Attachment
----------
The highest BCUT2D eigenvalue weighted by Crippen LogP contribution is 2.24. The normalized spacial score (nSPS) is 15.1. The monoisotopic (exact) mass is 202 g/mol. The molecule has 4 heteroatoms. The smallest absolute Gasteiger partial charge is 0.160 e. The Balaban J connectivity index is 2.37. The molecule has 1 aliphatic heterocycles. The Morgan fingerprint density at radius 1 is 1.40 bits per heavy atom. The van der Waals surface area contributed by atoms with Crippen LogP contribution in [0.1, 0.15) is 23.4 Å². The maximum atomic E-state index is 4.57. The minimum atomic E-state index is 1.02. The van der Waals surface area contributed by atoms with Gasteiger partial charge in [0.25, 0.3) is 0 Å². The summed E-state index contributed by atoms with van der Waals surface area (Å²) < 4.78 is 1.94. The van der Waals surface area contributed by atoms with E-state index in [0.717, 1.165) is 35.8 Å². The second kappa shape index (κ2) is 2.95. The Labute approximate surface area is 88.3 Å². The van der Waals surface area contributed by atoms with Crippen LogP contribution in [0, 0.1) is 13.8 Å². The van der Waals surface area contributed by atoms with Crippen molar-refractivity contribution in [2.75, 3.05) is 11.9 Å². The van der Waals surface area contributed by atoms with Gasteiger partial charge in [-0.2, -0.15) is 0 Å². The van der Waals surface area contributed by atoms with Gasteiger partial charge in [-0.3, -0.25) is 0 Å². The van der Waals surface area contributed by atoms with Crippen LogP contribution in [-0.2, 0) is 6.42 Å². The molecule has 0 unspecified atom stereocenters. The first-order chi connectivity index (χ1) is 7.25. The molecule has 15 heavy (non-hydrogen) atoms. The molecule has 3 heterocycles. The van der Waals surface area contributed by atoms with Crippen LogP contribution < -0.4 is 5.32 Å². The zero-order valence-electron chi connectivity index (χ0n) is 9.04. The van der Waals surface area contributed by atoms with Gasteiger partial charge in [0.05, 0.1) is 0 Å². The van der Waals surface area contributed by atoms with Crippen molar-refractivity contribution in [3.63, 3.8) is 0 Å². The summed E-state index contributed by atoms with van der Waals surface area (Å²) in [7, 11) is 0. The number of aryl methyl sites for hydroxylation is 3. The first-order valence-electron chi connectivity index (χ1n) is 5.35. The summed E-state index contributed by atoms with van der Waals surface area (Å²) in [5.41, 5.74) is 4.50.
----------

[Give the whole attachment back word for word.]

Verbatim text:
The highest BCUT2D eigenvalue weighted by Crippen LogP contribution is 2.24. The normalized spacial score (nSPS) is 15.1. The monoisotopic (exact) mass is 202 g/mol. The molecule has 4 heteroatoms. The smallest absolute Gasteiger partial charge is 0.160 e. The Balaban J connectivity index is 2.37. The molecule has 1 aliphatic heterocycles. The Morgan fingerprint density at radius 1 is 1.40 bits per heavy atom. The van der Waals surface area contributed by atoms with Crippen LogP contribution in [0.1, 0.15) is 23.4 Å². The maximum atomic E-state index is 4.57. The minimum atomic E-state index is 1.02. The van der Waals surface area contributed by atoms with Gasteiger partial charge in [0.25, 0.3) is 0 Å². The summed E-state index contributed by atoms with van der Waals surface area (Å²) < 4.78 is 1.94. The van der Waals surface area contributed by atoms with E-state index in [0.717, 1.165) is 35.8 Å². The second kappa shape index (κ2) is 2.95. The Labute approximate surface area is 88.3 Å². The van der Waals surface area contributed by atoms with Crippen LogP contribution in [0, 0.1) is 13.8 Å². The van der Waals surface area contributed by atoms with Crippen molar-refractivity contribution in [2.75, 3.05) is 11.9 Å². The van der Waals surface area contributed by atoms with Gasteiger partial charge in [-0.2, -0.15) is 0 Å². The van der Waals surface area contributed by atoms with Gasteiger partial charge in [-0.3, -0.25) is 0 Å². The van der Waals surface area contributed by atoms with Crippen LogP contribution in [-0.2, 0) is 6.42 Å². The molecule has 0 unspecified atom stereocenters. The first-order chi connectivity index (χ1) is 7.25. The molecule has 15 heavy (non-hydrogen) atoms. The molecule has 3 heterocycles. The van der Waals surface area contributed by atoms with Crippen LogP contribution < -0.4 is 5.32 Å². The zero-order valence-electron chi connectivity index (χ0n) is 9.04. The van der Waals surface area contributed by atoms with Gasteiger partial charge in [0.05, 0.1) is 0 Å². The van der Waals surface area contributed by atoms with Crippen molar-refractivity contribution in [3.63, 3.8) is 0 Å². The summed E-state index contributed by atoms with van der Waals surface area (Å²) in [7, 11) is 0. The number of aryl methyl sites for hydroxylation is 3. The first-order valence-electron chi connectivity index (χ1n) is 5.35. The summed E-state index contributed by atoms with van der Waals surface area (Å²) in [5.41, 5.74) is 4.50.